Lean manufacturing principles and some of the tools that go with them can seem a bit daunting. All of the Japanese phrases, acronyms and occasionally bemusing maths often lead people to think that ‘lean’ might be great for large organisations but too much effort for what they do.
This is a real shame because it’s actually a lot more simple to understand and easier to implement than most people think.
In this blog post we have listed a number of lean terms that you have probably come across (and perhaps run away from) and what they really mean when you cut out all the nonsense.
- Mapping process - write down all the steps that happen when you do something.
- Value stream mapping – from the above steps, work out what has to be done and adds value to the product (like building it), what has to be done but doesn’t add any value (like moving a product between production machines), and what is a complete waste of time and resources.
- Reducing process waste - stop doing the stuff you don’t need to do.
- 5S – keep your work place tidy and organised. If it’s like a teenager’s bedroom then you’re not going to be efficient.
- PDCA - Four logical steps to help improve a process. Plan (what’s the problem and what’s causing it?) Do (fix it) Check (is it fixed?) Act (adjust things if you need to). Following these simple steps just makes sure you do everything you need in a logical order with some structure.
- DMAIC – Similar to PDCA, but with a bit more data, which is good! Define (what’s the problem?), Measure (how much of a problem is it?), Analyse (what’s causing the problem?), Improve (implement the solution), Control (check and keeping it going).
- Gap analysis – where are we now and where do we want to be? The difference between these two questions is your gap and then you can think about how you are going to bridge it.
- Visual management - make it clear to all staff what’s going on. Colourful graphics on monitors or noticeboards are good so that opportunities to improve are clear to everyone.
- Practical Problem Solving – 5Y or ‘5 whys’ is a good approach that stops you jumping to incorrect conclusions by asking why to every answer you give. Small children are very good at this.
- Kanban – a simple way of making sure you don’t run out of parts in production.
- Total Preventative Maintenance (TPM) - maintain your equipment so it doesn’t break down and become useless.
- Overall Equipment Effectiveness (OEE) - a number that tells you how much value you’re getting out of a piece of equipment. Warning, there is a bit of arithmetic here to calculate things but it’s worth it!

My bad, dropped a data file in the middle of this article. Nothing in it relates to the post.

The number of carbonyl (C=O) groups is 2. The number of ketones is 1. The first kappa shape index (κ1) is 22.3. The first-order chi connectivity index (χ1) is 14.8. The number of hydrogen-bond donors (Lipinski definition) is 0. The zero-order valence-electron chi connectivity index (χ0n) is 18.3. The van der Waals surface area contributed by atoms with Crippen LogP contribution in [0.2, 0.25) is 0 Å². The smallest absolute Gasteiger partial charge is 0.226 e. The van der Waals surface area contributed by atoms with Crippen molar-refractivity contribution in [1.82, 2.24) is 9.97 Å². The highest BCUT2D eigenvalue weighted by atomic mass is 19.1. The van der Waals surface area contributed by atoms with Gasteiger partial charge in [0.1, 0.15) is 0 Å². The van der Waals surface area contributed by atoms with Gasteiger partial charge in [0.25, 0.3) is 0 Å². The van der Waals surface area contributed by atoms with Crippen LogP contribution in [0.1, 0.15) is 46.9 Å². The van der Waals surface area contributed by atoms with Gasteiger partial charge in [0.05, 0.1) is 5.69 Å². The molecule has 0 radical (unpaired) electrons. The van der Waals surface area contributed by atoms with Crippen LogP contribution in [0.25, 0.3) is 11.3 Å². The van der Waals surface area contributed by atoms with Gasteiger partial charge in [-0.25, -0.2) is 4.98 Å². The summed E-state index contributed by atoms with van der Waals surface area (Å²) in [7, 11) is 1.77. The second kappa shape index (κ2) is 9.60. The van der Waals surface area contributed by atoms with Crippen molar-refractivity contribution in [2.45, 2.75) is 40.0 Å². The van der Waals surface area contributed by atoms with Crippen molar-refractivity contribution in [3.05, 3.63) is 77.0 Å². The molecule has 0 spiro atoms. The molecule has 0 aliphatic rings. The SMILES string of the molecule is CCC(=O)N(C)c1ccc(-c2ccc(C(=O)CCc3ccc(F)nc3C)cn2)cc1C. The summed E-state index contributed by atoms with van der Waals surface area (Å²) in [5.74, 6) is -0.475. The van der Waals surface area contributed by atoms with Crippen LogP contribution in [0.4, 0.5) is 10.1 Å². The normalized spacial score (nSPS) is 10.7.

- Line Balancing – this helps ensure you don’t have one person overloaded with work and the one next to them with almost nothing to do. Annoying for both parties and incredibly inefficient.
- Just In Time (JIT) - don’t buy and make stuff until you need it.
- PFMEA (Process Failure Mode Effect Analysis) – work out how a process might go wrong so you can stop it from happening before it does.
- Poka Yoke – make it idiot proof. Think how you could make something go wrong then how you can stop it going wrong. It’s worth continuing to use the Japanese term though as it sounds funny and you’ll remember it.
- Control plans – a checklist of what you’re going to do to check that everything is OK.
So there you go, lean manufacturing isn’t as scary as you thought after all and you’re probably doing a few of these already. But there are a lot of options and that in itself can be overwhelming so here’s a few ideas to really make it work for you:
- Keep it practical. You don’t have to do all of it. If you’re new to lean then an overview course might be worthwhile so you can pick your favourite tools and make a start. For me, visual management, 5Y and Poka Yoke are really easy to implement and have shown brilliant results, whilst others run their working lives with DMAIC. Pick one and have a go!
- Get everyone involved. In management speak, ‘embed it in your culture’. Lean isn’t all about your quality and production teams running special projects, it’s about helping everyone who is adding value to your product – which is usually the shop floor teams, and often they know best.
- Every little helps. Even the smallest of improvements add up and embracing all ideas helps encourage everyone to join in. Really big, obvious changes are actually quite rare.
- Continually look for improvements. Keep at it. You might not want to drive for the full ‘six sigma’ experience – 3.4 defects per million opportunities – which is near perfection, and your batch sizes and product variation might not even give you enough data to do this. But that variety will give you a lot of opportunities to improve, so stick at it. Those little changes might not look like much after a month or two, but could really make a difference after a year.
- Design the process right in the first place. ‘Design for manufacture’ and a robust ‘New Product Introduction’ process really is worth the effort as it can avoid the big, expensive mistakes. Lean is then great at refining things.